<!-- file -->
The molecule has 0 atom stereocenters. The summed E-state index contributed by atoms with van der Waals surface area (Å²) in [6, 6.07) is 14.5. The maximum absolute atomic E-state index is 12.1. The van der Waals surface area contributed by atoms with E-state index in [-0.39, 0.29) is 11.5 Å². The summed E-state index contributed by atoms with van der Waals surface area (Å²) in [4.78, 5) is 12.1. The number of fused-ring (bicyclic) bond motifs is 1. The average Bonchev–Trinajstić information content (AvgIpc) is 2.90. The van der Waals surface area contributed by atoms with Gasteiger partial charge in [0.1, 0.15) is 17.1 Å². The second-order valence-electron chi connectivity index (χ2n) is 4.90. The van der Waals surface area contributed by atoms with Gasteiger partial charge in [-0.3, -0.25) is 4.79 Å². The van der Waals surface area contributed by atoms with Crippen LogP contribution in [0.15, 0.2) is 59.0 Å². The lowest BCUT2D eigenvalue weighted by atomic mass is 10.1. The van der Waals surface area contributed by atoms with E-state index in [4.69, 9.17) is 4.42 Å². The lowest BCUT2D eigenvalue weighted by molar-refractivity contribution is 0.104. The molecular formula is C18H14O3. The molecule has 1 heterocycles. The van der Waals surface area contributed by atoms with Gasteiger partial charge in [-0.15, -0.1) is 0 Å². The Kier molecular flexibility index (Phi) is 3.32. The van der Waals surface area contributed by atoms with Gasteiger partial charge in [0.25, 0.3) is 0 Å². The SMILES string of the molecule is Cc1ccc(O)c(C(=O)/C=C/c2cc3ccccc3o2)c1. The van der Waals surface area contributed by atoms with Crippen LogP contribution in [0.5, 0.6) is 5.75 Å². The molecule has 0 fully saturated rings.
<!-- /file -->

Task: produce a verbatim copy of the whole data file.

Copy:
The molecule has 0 atom stereocenters. The summed E-state index contributed by atoms with van der Waals surface area (Å²) in [6, 6.07) is 14.5. The maximum absolute atomic E-state index is 12.1. The van der Waals surface area contributed by atoms with E-state index in [-0.39, 0.29) is 11.5 Å². The summed E-state index contributed by atoms with van der Waals surface area (Å²) in [4.78, 5) is 12.1. The number of fused-ring (bicyclic) bond motifs is 1. The average Bonchev–Trinajstić information content (AvgIpc) is 2.90. The van der Waals surface area contributed by atoms with Gasteiger partial charge in [0.1, 0.15) is 17.1 Å². The second-order valence-electron chi connectivity index (χ2n) is 4.90. The van der Waals surface area contributed by atoms with Gasteiger partial charge in [-0.3, -0.25) is 4.79 Å². The van der Waals surface area contributed by atoms with Crippen LogP contribution in [0.15, 0.2) is 59.0 Å². The lowest BCUT2D eigenvalue weighted by atomic mass is 10.1. The van der Waals surface area contributed by atoms with E-state index in [4.69, 9.17) is 4.42 Å². The lowest BCUT2D eigenvalue weighted by molar-refractivity contribution is 0.104. The molecular formula is C18H14O3. The molecule has 1 heterocycles. The van der Waals surface area contributed by atoms with Gasteiger partial charge in [-0.15, -0.1) is 0 Å². The Kier molecular flexibility index (Phi) is 3.32. The van der Waals surface area contributed by atoms with Gasteiger partial charge in [0.25, 0.3) is 0 Å². The SMILES string of the molecule is Cc1ccc(O)c(C(=O)/C=C/c2cc3ccccc3o2)c1. The van der Waals surface area contributed by atoms with Crippen LogP contribution in [0.5, 0.6) is 5.75 Å². The molecule has 0 fully saturated rings.